Old World vs. New World Wines

Tasting the differences in similar varieties of wine can be confusing enough – but what exactly are the differences between Old World and New World wines? We’re going to try and simplify this for you to help clear things up. 

The oldest wine-producing countries in the world are France, Italy, Spain, Portugal, and Germany. Old World wines include those made there. New World wines essentially come from anywhere else, including the United States, Argentina, South Africa, Israel, Chile, Australia, and New Zealand.

But what exactly determines the differences in flavor and style between Old World and New World wines? In a nutshell – it’s all about terroir. Terroir defines how the geography, geology, and climate of a certain area affect the flavor profile and quality of a specific variety of grape. It’s widely believed that the vines absorb flavors from the soil and climate surrounding them, and are a major contributing factor in the overall finish of the wine. 

So now you’ve got an idea of why the same varietals can taste different from one another, depending on where they grow – but what is the difference between Old World and New World?

Old World wines traditionally have a shorter growing season, with fruit being picked earlier. This leads to a higher acid content and greater minerality. You can also more readily taste the terroir, or ‘earth,’ in these wines. You might pick up notes of tobacco or leather in addition to slate or mineral-like flavors. Old World wines also are usually lower in alcohol content, which gives them a smoother, softer mouthfeel.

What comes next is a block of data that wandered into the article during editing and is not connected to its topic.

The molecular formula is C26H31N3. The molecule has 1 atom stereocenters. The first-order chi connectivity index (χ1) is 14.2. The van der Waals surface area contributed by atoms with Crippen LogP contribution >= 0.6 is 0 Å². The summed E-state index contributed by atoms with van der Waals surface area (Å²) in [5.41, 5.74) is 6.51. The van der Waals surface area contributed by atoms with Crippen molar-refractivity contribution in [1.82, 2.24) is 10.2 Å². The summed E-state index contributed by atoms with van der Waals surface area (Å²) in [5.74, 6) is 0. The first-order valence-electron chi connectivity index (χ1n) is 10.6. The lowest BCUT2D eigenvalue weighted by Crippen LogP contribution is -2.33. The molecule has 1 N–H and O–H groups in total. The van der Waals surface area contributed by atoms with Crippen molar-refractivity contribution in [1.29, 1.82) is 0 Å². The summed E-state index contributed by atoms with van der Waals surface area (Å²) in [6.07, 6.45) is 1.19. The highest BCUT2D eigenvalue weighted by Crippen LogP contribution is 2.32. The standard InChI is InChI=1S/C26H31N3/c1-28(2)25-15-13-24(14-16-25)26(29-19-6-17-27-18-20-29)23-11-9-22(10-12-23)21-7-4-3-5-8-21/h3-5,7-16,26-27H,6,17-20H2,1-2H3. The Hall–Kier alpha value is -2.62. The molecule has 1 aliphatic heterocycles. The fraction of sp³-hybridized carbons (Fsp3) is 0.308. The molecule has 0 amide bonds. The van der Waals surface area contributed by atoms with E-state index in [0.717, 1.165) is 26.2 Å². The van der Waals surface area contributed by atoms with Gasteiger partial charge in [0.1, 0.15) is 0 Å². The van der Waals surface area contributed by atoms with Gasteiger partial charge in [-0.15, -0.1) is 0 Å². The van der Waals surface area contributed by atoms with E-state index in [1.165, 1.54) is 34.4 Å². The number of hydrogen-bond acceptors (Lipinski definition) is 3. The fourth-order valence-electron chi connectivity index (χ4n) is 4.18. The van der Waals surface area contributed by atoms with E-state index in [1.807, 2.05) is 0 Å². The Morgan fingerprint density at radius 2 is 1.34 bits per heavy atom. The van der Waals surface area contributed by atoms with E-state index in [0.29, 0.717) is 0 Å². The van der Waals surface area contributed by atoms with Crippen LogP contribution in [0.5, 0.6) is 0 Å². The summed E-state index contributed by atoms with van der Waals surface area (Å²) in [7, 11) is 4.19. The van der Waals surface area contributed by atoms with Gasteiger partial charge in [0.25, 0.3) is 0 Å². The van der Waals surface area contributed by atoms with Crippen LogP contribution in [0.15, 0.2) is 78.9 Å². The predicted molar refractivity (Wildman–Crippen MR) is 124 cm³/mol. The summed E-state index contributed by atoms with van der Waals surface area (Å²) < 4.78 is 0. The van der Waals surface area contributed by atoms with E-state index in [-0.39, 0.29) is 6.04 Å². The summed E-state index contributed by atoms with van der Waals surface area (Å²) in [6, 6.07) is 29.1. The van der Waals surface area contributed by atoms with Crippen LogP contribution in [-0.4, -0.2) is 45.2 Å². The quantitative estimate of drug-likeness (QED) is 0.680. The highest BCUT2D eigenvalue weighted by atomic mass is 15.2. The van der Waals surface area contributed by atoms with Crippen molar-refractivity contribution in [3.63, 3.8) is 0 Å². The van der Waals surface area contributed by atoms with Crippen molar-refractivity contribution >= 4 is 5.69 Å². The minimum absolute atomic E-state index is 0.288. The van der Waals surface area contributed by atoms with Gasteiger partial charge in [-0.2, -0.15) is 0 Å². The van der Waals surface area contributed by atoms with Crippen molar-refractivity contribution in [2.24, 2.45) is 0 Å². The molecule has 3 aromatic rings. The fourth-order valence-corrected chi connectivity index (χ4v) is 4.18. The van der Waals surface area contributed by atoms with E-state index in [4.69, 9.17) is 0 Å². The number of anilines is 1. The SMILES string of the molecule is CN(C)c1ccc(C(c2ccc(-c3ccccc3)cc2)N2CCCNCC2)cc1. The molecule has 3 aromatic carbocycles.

New World wines are not grown in the traditional European areas and have a longer growing season, with the grapes being left on the vine longer. This produces a higher sugar content, which translates to bigger and more pronounced fruit flavors, along with a higher alcohol content. Since these wines are not grown in the classic European regions, the winemakers have far greater freedom in experimenting with new techniques and new technology, which results in wines that can be very different from the same variety produced in the Old World style.

So go ahead – try some Old, try some New – you may just surprise yourself with the different flavor profiles you’ll experience!